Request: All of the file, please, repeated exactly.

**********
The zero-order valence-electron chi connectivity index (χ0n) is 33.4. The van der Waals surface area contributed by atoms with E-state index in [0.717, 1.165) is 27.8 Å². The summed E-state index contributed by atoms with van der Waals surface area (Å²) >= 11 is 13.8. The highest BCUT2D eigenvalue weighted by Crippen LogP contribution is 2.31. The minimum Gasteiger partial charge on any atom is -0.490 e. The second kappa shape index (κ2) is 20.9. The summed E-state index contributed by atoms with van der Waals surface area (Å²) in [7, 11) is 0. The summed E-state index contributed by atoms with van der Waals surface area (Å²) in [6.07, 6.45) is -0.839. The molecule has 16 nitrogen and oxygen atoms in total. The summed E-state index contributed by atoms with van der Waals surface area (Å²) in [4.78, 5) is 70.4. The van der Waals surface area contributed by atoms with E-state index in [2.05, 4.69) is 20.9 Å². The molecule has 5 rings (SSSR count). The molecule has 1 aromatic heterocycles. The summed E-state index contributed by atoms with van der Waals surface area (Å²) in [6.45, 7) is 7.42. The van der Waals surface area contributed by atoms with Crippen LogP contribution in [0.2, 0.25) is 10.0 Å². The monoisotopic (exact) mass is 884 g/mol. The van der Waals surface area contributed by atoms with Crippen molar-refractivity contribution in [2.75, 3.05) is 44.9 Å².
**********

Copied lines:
The zero-order valence-electron chi connectivity index (χ0n) is 33.4. The van der Waals surface area contributed by atoms with E-state index in [0.717, 1.165) is 27.8 Å². The summed E-state index contributed by atoms with van der Waals surface area (Å²) >= 11 is 13.8. The highest BCUT2D eigenvalue weighted by Crippen LogP contribution is 2.31. The minimum Gasteiger partial charge on any atom is -0.490 e. The second kappa shape index (κ2) is 20.9. The summed E-state index contributed by atoms with van der Waals surface area (Å²) in [7, 11) is 0. The summed E-state index contributed by atoms with van der Waals surface area (Å²) in [6.07, 6.45) is -0.839. The molecule has 16 nitrogen and oxygen atoms in total. The summed E-state index contributed by atoms with van der Waals surface area (Å²) in [4.78, 5) is 70.4. The van der Waals surface area contributed by atoms with E-state index in [2.05, 4.69) is 20.9 Å². The molecule has 5 rings (SSSR count). The molecule has 1 aromatic heterocycles. The summed E-state index contributed by atoms with van der Waals surface area (Å²) in [6.45, 7) is 7.42. The van der Waals surface area contributed by atoms with Crippen LogP contribution in [0.2, 0.25) is 10.0 Å². The monoisotopic (exact) mass is 884 g/mol. The van der Waals surface area contributed by atoms with Crippen molar-refractivity contribution in [2.75, 3.05) is 44.9 Å².